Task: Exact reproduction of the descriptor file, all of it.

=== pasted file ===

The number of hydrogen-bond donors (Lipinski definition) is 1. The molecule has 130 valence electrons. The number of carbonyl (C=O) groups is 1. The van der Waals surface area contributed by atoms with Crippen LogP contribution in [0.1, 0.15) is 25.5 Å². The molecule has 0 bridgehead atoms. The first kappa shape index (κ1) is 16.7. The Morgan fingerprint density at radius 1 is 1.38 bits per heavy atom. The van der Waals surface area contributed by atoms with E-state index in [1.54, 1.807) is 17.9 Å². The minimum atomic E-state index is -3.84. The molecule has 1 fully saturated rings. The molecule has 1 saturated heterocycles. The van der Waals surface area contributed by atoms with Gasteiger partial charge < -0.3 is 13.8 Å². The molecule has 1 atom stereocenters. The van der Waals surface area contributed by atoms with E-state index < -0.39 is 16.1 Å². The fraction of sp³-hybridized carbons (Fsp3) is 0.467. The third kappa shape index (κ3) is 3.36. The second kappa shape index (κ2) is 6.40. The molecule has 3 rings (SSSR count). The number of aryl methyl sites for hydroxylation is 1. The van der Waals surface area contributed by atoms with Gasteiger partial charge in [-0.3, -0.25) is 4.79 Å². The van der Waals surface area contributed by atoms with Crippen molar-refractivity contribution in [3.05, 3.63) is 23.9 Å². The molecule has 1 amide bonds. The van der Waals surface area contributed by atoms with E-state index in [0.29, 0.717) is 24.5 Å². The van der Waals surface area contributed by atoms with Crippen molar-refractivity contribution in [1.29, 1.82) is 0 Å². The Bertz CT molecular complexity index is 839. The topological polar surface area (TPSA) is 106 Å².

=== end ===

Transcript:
The number of hydrogen-bond donors (Lipinski definition) is 1. The molecule has 130 valence electrons. The number of carbonyl (C=O) groups is 1. The van der Waals surface area contributed by atoms with Crippen LogP contribution in [0.1, 0.15) is 25.5 Å². The molecule has 0 bridgehead atoms. The first kappa shape index (κ1) is 16.7. The Morgan fingerprint density at radius 1 is 1.38 bits per heavy atom. The van der Waals surface area contributed by atoms with E-state index in [1.54, 1.807) is 17.9 Å². The minimum atomic E-state index is -3.84. The molecule has 1 fully saturated rings. The molecule has 1 saturated heterocycles. The van der Waals surface area contributed by atoms with Gasteiger partial charge < -0.3 is 13.8 Å². The molecule has 1 atom stereocenters. The van der Waals surface area contributed by atoms with E-state index < -0.39 is 16.1 Å². The fraction of sp³-hybridized carbons (Fsp3) is 0.467. The third kappa shape index (κ3) is 3.36. The second kappa shape index (κ2) is 6.40. The molecule has 3 rings (SSSR count). The number of aryl methyl sites for hydroxylation is 1. The van der Waals surface area contributed by atoms with Gasteiger partial charge in [-0.3, -0.25) is 4.79 Å². The van der Waals surface area contributed by atoms with Crippen molar-refractivity contribution in [3.05, 3.63) is 23.9 Å². The molecule has 1 amide bonds. The van der Waals surface area contributed by atoms with E-state index in [0.29, 0.717) is 24.5 Å². The van der Waals surface area contributed by atoms with Crippen molar-refractivity contribution in [1.29, 1.82) is 0 Å². The Bertz CT molecular complexity index is 839. The topological polar surface area (TPSA) is 106 Å².